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Kavanaugh Nomination Clears Procedural Hurdle, Heads To Final Vote


Federal appeals court judge Brett Kavanaugh's nomination to the Supreme Court narrowly cleared a key procedural hurdle Friday morning, setting up a final vote on his confirmation as early as this weekend.

The Senate voted 51 to 49 in favor of a motion to cut off debate on Kavanaugh's nomination, with the vote largely coming down along party lines.

Senator Joe Manchin, D-W.V., was the lone Democrat to vote in favor of advancing Kavanaugh's nomination, while Republican Senator Lisa Murkowski, R-Alaska, voted against the motion.

Publicly undecided Republican Senators Jeff Flake, R-Ariz., and Susan Collins, R-Maine, voted in favor of the motion to cut off debate, although Collins said she will not reveal whether she will support Kavanaugh in the final vote until this afternoon.

In a post on Twitter following the vote, President Donald Trump said, "Very proud of the U.S. Senate for voting 'YES' to advance the nomination of Judge Brett Kavanaugh!"

If the procedural vote was successful, the final vote to confirm Kavanaugh to a lifetime appointment on the Supreme Court had been expected to be held as early as Saturday.

However, the timing of the vote could be impacted by Republican Senator Steve Daines', R-Mont., absence on Saturday to attend his daughter's wedding.

The procedural vote on Friday came following several dramatic twists and turns in the confirmation process after Dr. Christine Blasey Ford accused Kavanaugh of sexual assaulting her when they were both in high school.

Ford and Kavanaugh both gave emotional testimony before the Senate Judiciary Committee last week, with Kavanaugh categorically denying Ford's allegations.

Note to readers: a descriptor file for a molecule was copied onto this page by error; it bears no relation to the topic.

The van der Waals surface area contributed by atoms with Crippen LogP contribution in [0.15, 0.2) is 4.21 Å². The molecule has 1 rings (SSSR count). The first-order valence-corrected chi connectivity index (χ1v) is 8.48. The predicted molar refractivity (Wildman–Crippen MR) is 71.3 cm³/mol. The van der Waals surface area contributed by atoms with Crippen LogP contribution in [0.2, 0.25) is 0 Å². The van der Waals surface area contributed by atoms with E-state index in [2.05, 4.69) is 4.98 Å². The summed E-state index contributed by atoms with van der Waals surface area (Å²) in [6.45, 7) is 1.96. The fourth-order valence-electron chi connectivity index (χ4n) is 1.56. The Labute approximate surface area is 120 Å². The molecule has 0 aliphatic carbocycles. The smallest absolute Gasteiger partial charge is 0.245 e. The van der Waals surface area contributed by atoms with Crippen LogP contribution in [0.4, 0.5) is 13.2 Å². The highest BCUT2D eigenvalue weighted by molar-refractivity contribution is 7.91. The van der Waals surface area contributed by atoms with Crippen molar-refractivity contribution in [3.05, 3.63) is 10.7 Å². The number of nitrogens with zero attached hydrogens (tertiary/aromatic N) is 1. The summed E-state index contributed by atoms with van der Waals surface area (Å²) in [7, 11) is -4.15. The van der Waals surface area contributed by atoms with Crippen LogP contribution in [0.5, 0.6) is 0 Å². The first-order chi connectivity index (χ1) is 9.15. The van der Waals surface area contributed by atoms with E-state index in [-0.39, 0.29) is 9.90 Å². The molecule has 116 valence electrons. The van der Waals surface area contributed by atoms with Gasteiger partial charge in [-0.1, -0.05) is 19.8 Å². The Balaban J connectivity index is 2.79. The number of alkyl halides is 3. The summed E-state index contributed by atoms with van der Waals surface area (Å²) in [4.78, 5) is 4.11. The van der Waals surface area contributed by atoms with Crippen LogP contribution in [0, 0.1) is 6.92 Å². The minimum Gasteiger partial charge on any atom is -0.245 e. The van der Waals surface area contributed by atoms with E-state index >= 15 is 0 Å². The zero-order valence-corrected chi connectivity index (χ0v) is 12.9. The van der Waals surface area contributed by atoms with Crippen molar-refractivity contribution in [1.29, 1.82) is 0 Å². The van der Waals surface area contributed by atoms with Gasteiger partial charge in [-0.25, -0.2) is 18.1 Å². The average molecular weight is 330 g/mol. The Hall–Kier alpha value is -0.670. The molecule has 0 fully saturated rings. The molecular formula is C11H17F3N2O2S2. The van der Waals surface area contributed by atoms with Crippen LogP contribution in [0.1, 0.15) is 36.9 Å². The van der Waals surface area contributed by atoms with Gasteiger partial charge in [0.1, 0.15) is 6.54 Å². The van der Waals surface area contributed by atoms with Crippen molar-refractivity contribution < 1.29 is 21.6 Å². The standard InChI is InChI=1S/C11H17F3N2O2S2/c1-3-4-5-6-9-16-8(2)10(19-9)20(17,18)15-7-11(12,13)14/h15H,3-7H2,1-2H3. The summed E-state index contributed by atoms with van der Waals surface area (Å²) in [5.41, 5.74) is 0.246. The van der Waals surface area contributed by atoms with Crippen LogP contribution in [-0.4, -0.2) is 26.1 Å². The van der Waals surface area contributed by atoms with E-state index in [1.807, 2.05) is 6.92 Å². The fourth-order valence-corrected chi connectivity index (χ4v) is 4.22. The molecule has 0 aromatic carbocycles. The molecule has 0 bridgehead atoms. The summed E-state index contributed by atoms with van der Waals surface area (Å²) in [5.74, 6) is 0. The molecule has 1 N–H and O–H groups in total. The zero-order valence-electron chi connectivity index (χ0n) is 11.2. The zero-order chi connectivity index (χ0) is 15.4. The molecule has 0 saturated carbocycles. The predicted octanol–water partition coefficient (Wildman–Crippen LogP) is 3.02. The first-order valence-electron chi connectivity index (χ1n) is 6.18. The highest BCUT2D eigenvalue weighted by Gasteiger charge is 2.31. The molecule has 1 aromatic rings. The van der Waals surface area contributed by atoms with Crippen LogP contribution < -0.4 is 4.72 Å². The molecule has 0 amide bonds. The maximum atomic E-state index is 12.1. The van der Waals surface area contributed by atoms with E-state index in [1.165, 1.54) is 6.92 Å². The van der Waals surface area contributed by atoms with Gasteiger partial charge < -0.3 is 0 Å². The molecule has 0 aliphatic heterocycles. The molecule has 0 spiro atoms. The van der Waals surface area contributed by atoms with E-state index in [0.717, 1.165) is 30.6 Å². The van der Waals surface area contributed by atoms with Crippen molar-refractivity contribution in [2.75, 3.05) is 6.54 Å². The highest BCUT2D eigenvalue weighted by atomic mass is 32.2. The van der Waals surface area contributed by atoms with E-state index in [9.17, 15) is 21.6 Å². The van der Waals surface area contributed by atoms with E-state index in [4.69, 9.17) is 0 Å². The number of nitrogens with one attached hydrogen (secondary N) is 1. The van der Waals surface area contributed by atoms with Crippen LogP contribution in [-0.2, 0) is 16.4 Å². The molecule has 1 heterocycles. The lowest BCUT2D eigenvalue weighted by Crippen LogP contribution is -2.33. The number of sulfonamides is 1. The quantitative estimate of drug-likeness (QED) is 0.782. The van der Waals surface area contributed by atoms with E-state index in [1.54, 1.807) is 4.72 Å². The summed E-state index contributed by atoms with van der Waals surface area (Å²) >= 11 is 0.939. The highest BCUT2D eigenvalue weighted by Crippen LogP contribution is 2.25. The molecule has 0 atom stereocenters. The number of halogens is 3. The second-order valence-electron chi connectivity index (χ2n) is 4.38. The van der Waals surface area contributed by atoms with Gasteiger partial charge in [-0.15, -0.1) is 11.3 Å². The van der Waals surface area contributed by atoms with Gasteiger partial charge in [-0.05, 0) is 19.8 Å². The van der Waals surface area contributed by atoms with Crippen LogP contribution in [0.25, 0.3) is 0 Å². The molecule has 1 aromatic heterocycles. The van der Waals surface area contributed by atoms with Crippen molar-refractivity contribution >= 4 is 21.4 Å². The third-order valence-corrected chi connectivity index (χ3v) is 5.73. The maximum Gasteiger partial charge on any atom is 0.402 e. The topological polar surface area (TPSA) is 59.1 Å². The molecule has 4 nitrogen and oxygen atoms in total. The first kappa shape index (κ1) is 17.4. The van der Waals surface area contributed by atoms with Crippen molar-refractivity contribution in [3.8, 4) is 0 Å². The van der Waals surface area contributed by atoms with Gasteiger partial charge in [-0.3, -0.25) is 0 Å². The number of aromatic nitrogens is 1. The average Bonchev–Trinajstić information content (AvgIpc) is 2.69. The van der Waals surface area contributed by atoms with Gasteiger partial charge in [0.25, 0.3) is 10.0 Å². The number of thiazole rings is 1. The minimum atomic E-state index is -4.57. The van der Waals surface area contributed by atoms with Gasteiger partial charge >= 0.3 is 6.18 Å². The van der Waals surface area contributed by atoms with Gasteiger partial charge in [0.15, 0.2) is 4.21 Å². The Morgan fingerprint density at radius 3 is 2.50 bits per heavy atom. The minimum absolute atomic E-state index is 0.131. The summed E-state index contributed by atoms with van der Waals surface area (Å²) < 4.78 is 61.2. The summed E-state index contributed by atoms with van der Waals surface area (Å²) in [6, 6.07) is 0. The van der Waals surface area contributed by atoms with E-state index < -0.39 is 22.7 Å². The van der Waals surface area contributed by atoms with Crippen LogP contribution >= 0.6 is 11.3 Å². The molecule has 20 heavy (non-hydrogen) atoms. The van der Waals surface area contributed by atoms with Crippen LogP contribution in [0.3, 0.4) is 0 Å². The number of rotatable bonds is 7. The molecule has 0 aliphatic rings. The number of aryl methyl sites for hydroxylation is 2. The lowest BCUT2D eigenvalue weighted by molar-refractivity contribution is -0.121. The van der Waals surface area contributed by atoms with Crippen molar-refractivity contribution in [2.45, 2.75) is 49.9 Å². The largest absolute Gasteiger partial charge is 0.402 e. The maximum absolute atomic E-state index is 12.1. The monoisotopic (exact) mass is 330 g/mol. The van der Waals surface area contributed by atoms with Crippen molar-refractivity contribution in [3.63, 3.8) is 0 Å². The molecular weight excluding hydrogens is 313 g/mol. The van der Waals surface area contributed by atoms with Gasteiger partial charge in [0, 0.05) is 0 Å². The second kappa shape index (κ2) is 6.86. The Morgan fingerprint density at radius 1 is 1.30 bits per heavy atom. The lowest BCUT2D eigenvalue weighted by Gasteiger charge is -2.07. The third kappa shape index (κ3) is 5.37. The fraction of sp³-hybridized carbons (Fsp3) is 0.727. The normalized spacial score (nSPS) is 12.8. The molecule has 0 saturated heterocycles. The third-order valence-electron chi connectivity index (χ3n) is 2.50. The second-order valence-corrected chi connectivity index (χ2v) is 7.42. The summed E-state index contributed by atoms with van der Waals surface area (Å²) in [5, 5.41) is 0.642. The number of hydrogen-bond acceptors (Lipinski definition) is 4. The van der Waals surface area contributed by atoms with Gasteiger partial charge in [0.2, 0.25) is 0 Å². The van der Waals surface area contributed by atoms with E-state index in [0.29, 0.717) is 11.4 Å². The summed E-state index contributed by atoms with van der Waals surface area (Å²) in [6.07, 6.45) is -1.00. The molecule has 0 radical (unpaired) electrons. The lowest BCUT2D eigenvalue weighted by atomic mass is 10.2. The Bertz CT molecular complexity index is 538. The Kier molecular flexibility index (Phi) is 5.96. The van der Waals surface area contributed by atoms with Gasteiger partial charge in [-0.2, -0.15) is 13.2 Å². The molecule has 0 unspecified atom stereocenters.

Kavanaugh received both praise and criticism for his fiery testimony, as he lashed out at the Democratic members of the committee and slammed his confirmation process as a "national disgrace."

In an op-ed for the Wall Street Journal, Kavanaugh claimed his "forceful and passionate" testimony reflected his "overwhelming frustration at being wrongly accused" as well as his "deep distress at the unfairness of how this allegation has been handled."

"I was very emotional last Thursday, more so than I have ever been. I might have been too emotional at times," Kavanaugh wrote. "I know that my tone was sharp, and I said a few things I should not have said. I hope everyone can understand that I was there as a son, husband and dad."

Kavanaugh rejected arguments that his attacks on Democrats and liberals during his testimony would prevent him from being an independent and impartial Supreme Court justice.

However, critics have pointed out that some of Kavanaugh's harshest attacks were contained in his prepared statement.

With the procedural vote now in the rearview mirror, all eyes will be on Collins' announcement this afternoon as well as any indications Manchin will change his stance in the final vote.

Kavanaugh will need support from 50 Senators to be confirmed with a tie-breaking vote by Vice President Mike Pence.

The votes on Kavanaugh's nomination were delayed last week after undecided Senators indicated they would withhold their support for the Supreme Court nominee without a new FBI investigation of sexual misconduct allegations.

Republicans claim the FBI investigation turned up zero corroboration for the allegations against Kavanaugh, while Democrats have criticized the limited scope of the probe.

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